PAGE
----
The Kingdom of Loathing has been a surprising hit in the free to play market for now over a decade. And there was some surprise on my part that the developer was interested in moving into the single player RPG genre with West of Loathing. And yet, the game not only turned out great, but may be one of my favorite RPGs this year.
You don’t need to have a background in Kingdom of Loathing to play West of Loathing. All you need to know is that cows have gone evil, meat is money, and everybody is a stick figure. Your quest is to leave the confines of your family’s farm to head into the Wild West for fame, fortune, and to make as many jokes as possible.
You’ll choose from three classes which will determine your stat focus and unlockable abilities. As with Kingdom of Loathing, everything is built on your stats. Muscles, Mysticality and Moxic will affect not just combat, but potential options throughout the world.
While the game does have an endpoint, there are a ton of sidequests and points of no returns to make repeated visits different. You may think that the lack of voice acting and stick figure aesthetic would hurt West of Loathing, but the game is a great example that a great aesthetic is not held to graphical power.
West of Loathing’s combination of storytelling and aesthetic certainly make it greater than the sum of its parts. From the descent into spittoons, to fighting all manner of skeletons, the game keeps you invested in its stick figure world.
I had to laugh out loud a few times from the crazy writing and situations that can happen in the game. Some of the enemy designs and environments are amazing to see brought to stick figure life.
While we have been talking about the story and aesthetics, West of Loathing is no slouch in combat.
West of Loathing’s combat was designed around quick battles. Fights are turn-based between your side and the enemy. There is a huge variety of items that you can use in battle to help turn the tables. Action Points or AP is consumed to use your class’s special skills.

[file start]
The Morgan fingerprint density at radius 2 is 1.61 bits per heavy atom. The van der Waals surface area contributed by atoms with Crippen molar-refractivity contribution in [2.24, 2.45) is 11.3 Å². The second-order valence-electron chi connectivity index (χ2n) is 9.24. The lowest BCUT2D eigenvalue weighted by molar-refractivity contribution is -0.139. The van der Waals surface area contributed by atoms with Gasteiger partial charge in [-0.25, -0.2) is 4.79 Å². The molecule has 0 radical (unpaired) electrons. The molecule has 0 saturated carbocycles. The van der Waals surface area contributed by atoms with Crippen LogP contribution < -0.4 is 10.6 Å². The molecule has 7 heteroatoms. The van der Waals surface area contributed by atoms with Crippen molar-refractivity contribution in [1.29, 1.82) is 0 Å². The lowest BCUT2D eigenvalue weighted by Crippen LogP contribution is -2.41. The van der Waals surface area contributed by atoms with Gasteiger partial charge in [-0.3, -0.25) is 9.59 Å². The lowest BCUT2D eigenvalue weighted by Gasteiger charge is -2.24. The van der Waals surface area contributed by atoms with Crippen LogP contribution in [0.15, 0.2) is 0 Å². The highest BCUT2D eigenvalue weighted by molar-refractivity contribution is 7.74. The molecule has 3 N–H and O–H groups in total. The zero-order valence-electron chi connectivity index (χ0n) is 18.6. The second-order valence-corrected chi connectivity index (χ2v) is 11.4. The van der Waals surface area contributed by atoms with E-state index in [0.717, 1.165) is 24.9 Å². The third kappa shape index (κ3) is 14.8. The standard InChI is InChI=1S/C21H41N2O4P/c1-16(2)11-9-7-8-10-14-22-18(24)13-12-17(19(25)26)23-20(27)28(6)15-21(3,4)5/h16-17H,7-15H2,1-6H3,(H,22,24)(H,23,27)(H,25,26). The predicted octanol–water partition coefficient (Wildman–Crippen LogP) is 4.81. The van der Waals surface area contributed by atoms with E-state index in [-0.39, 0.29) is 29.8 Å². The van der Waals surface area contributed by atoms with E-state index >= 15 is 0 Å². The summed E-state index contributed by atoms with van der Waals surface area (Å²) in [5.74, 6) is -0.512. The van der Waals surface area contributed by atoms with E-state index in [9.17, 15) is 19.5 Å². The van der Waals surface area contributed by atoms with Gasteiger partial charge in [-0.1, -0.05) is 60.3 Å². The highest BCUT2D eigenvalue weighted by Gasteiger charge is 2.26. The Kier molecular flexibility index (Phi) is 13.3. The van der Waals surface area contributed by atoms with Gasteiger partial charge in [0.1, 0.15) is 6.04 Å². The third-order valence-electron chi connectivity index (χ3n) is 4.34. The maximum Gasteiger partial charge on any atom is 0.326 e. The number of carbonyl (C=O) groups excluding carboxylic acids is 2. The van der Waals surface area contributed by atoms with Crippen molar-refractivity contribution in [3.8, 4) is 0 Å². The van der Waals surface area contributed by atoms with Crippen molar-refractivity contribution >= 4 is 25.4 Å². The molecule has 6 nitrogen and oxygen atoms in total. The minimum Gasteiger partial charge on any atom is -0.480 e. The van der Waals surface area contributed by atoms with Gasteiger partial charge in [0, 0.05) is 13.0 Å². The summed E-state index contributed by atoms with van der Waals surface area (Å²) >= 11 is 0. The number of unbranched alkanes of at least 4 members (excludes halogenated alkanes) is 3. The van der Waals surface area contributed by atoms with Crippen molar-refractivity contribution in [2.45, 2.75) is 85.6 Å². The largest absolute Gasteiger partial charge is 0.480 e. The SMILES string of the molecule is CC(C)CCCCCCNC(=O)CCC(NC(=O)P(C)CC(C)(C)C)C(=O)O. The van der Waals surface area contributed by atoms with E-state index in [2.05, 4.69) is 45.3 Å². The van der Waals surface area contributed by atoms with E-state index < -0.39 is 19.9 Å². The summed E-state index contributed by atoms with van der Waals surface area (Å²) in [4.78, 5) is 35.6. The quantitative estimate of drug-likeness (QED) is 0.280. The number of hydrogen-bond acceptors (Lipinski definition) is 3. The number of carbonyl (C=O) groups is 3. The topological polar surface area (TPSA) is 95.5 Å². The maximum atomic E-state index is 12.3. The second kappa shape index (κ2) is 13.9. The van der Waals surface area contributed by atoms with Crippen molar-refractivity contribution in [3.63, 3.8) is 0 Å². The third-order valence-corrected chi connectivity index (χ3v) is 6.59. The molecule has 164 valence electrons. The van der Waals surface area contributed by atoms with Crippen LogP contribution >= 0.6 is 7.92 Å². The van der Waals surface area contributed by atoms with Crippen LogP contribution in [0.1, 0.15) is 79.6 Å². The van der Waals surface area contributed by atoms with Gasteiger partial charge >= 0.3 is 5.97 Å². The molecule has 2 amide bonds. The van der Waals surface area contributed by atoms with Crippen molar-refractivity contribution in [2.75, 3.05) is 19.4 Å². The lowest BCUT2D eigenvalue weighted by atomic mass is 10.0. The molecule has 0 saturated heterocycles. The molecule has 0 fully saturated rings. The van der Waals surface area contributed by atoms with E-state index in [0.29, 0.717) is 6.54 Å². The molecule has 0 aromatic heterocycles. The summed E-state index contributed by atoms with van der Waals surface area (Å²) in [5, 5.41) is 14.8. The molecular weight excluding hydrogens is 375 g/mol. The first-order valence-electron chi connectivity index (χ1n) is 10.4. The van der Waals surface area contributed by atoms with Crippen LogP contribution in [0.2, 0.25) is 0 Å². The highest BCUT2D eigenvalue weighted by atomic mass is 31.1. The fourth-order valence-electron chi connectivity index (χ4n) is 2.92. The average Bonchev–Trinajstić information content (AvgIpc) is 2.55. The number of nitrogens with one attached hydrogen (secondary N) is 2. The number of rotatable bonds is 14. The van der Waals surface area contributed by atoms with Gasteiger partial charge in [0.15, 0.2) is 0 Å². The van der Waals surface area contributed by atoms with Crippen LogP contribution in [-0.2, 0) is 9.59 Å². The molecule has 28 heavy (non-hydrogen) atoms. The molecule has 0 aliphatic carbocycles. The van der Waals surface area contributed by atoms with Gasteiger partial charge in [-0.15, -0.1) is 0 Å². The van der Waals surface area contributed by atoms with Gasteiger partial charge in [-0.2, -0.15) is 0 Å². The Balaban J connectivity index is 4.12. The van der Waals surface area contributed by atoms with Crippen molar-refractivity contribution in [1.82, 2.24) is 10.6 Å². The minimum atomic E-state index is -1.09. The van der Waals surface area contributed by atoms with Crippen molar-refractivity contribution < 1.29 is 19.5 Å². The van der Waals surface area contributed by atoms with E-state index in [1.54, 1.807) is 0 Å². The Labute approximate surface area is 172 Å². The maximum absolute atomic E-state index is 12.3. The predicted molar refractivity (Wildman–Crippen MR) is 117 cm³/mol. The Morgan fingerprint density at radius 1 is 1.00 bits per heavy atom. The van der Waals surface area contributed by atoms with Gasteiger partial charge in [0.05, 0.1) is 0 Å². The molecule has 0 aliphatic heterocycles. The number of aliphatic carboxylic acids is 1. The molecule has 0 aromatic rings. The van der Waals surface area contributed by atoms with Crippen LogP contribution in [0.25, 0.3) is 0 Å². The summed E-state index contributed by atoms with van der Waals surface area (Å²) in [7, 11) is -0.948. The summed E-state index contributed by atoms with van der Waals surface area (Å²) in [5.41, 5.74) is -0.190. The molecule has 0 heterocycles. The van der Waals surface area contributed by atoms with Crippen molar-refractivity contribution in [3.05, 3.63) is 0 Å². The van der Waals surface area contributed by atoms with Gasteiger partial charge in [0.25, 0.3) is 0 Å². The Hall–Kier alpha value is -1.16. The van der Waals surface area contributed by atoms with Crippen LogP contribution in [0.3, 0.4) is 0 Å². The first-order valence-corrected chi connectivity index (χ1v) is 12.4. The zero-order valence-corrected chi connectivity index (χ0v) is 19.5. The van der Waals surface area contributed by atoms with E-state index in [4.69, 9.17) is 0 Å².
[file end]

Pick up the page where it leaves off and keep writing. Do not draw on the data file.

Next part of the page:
Stats are the name of the game when it comes to combat. A big enough stat difference will neuter either side.
There are a lot of different enemies to fight in the game, but combat never becomes a slog. I think the most time I spent in a single fight was about two minutes.
West of Loathing deserves praise for effortlessly balancing casual and core RPG players with the design. The game be default will auto allocate experience if you just want to follow the story. There really isn’t too much I can complain about with the game, and I just have a few nitpicks to go over.
For those of you expecting to see complex RPG gameplay, West of Loathing never reaches that point. Even by the very end of the game, I knew fairly easily whether an encounter was winnable or not. The only legitimate problem I would say with the game is that like Kingdom of Loathing there is a lot to remember.
It’s very easy to forget where a quest was or what you were doing in a previous area. A quest log would help out in this regard. As a final point, while it may not look it, West of Loathing has some deviously tricky puzzles to solve.
West of Loathing is easily one of my favorite games of 2017. The care and attention to the world, writing and aesthetics help to elevate it. While it may not be for the hardcore RPGer, if you’re looking for a well written game where spittoons hold treasure, cows know the dark arts, and skeletons are very talkative, then you want to play this game.
If you want to see it in action, you can watch my completed playlist over on the Game-Wisdom YouTube channel.